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The Warsaw Voice » Politics » October 24, 2002
Polish Parliment
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Things Will Never Be the Sejm
October 24, 2002 By Witold Żygulski   
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As a result of the actions of deputies from the League of Polish Families (LPR) and the Samoobrona farmers' movement, sessions of the Sejm Oct. 16-17 were completely disorganized.

After a series of blockades of the podium, speakers of both chambers of the parliament were forced to close the session. The next session will take place Oct. 28, after the first round of local elections.

The reason for the most turbulent protests in the post-1989 history of the Polish parliament was the privatization of Stoen, announced earlier by the Ministry of the Treasury. Stoen is a Warsaw power company which delivers electricity to Varsovians. Eighty-five percent of Stoen stocks will be sold to the German corporation RWE Plus, for zl.1.5 billion.

At the beginning of the Sejm session Oct. 16, the podium was occupied by Gabriel Janowski, a deputy from LPR and former minister of agriculture. He demanded that the agenda of the session be complemented by the prime minister's information on the privatization of Stoen, which Janowski described as "disgraceful treason." Sejm Speaker Marek Borowski reprimanded Janowski a number of times, but the deputy refused to leave the podium, even though his microphone had been cut. In response, Borowski excluded Janowski from the debates, which Sejm regulations allow in exceptional cases. So far, this had been used only once, against the leader of Samoobrona Andrzej Lepper.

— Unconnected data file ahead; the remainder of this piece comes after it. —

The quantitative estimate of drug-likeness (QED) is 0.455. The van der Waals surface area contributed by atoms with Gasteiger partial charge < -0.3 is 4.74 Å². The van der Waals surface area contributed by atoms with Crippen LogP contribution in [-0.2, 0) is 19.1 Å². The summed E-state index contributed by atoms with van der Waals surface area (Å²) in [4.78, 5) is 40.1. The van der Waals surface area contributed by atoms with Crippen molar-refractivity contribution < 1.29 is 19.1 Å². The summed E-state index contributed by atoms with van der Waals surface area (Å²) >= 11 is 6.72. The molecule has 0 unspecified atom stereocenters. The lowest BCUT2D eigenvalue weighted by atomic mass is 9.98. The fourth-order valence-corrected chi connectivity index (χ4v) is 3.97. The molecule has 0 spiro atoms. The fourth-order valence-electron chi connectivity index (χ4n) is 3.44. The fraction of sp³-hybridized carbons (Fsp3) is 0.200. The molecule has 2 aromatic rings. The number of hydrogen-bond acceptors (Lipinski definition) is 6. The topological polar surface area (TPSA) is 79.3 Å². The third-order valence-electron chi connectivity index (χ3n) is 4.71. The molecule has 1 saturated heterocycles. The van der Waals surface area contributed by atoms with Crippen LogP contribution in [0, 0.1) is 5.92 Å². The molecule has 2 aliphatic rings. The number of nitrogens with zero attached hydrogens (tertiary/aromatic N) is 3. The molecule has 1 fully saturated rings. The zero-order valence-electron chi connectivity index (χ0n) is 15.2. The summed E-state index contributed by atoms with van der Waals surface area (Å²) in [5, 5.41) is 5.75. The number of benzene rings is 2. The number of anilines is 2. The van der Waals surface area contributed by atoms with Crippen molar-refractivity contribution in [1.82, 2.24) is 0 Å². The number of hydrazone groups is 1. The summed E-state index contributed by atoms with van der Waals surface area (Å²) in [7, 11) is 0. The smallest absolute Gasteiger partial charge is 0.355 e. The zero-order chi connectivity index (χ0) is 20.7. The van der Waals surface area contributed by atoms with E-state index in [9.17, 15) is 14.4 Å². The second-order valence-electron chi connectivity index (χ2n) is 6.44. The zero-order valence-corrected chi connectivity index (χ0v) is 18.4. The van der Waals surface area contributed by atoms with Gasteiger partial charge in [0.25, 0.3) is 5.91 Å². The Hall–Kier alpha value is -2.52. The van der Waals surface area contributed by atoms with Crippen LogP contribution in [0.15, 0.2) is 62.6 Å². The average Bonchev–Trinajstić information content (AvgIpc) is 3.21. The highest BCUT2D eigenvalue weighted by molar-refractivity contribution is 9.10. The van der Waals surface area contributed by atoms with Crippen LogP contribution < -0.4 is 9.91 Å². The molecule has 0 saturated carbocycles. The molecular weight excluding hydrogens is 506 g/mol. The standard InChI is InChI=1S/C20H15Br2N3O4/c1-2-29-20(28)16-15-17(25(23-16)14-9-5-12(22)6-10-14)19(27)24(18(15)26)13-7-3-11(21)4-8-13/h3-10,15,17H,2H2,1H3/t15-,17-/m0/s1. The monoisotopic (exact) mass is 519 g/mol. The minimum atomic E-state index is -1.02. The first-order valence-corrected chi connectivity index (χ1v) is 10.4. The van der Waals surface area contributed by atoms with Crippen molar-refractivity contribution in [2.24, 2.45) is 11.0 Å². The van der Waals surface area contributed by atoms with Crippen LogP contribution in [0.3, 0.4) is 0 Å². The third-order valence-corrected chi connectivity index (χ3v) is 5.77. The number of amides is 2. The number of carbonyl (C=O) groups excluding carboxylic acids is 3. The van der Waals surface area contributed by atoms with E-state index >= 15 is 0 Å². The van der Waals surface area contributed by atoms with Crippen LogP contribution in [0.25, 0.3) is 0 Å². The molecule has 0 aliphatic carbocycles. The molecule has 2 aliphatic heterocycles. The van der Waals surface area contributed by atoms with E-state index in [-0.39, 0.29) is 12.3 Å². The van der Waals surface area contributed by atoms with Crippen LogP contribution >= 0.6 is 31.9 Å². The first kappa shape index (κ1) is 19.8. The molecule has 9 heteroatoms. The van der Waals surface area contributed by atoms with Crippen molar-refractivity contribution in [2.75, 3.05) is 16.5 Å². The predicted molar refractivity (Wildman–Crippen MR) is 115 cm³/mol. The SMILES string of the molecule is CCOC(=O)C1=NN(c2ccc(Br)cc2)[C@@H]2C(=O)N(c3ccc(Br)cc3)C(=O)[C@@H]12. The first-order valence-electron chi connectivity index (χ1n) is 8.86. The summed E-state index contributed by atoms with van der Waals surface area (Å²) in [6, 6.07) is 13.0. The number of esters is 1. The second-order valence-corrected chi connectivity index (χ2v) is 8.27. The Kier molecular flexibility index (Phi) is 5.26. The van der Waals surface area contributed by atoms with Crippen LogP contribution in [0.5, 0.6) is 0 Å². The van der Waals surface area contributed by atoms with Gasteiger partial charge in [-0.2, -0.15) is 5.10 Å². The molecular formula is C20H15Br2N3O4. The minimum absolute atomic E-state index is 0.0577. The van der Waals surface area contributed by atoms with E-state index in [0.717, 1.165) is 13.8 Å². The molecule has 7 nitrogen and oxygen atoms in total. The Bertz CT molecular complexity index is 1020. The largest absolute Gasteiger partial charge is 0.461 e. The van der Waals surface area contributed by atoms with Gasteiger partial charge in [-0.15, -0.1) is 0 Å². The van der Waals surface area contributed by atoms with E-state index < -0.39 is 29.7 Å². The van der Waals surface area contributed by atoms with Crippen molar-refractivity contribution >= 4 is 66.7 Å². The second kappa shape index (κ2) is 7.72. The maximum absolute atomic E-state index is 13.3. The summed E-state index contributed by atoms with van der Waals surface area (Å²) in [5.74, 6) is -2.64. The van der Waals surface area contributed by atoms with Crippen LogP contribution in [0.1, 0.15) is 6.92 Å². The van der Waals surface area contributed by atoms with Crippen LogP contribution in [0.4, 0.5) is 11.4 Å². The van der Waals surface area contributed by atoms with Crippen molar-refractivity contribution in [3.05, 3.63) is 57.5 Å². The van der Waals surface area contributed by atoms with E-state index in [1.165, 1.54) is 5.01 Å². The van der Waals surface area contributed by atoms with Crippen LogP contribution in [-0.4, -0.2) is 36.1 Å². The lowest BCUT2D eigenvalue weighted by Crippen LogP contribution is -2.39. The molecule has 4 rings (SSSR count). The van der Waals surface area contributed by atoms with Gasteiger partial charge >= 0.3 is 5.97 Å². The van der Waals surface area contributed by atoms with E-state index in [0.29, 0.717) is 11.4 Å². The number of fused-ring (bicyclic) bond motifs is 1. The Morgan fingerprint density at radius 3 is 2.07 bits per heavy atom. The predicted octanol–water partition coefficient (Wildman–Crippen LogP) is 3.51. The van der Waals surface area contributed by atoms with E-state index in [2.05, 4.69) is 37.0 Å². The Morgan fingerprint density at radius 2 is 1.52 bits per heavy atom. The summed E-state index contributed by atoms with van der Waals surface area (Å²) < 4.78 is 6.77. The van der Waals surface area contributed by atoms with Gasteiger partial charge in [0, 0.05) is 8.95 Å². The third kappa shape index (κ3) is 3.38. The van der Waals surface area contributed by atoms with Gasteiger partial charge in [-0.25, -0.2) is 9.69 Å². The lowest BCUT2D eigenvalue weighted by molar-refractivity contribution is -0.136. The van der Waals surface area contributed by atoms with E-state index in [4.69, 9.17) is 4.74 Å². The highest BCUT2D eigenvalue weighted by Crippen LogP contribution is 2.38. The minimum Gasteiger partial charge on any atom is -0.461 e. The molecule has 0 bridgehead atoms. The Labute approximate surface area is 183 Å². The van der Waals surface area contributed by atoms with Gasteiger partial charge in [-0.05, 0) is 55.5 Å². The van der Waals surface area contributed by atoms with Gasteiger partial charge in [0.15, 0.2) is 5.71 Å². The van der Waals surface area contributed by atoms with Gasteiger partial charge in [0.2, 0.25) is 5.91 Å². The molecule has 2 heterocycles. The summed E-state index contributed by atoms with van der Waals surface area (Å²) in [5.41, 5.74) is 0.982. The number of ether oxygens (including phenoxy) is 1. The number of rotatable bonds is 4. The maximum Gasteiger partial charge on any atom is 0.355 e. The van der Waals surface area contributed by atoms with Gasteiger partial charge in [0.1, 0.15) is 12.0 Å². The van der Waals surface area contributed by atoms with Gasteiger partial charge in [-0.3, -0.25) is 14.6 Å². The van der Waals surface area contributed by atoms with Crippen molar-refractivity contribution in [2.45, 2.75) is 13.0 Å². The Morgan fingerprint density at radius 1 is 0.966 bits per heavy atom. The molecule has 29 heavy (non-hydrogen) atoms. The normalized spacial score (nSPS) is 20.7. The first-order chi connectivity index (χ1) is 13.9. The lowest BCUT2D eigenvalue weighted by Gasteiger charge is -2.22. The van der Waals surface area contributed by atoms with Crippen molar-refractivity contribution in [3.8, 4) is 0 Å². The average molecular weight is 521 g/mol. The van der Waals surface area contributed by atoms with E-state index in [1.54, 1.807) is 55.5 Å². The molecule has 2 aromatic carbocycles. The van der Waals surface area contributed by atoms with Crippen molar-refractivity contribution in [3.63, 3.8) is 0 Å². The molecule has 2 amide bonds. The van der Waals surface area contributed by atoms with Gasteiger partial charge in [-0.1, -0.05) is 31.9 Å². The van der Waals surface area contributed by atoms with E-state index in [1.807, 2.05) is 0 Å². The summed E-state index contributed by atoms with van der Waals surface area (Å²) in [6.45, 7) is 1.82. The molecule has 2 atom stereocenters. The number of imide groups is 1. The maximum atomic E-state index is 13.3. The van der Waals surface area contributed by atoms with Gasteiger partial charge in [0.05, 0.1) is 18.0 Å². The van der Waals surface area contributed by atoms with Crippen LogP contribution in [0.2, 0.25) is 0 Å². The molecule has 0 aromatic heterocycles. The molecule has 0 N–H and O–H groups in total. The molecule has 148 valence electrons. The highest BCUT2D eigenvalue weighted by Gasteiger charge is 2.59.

Janowski continued to monopolize the podium, while his party colleagues brought him food and said that if the necessity arose, they would form a gauntlet so that Janowski would be able to go to the toilet and safely return to the podium.

After a series of political consultations, the Presidium of the Sejm decided to suspend the session until the morning of Oct. 17. It was expected that by that time Janowski would end his standoff. In the middle of the night Borowski decided to use force with the Speaker's Guards. A group of 30 guards entered the chamber and after a short struggle, Janowski was carried from the podium.

During the incident, several LPR and Samoobrona deputies who defended Janowski suffered superficial injuries. However, video material presented on the following day showed that the guards were not aggressive, unlike the deputies, who demolished the Speaker's desk, knocking over computer monitors.

The session was restored at the expected time, but it soon turned out that Janowski's removal had only made matters worse. Anna Sobecka, a deputy from LPR, put forward a motion to dismiss Borowski due to his decision to use force against deputies, for whom Sejm regulations guarantee personal inviolability. Borowski explained that Sejm regulations permitted the use of guards to make it possible to proceed with a session. He said that as long as he was the speaker, he would not tolerate anarchy in the parliament.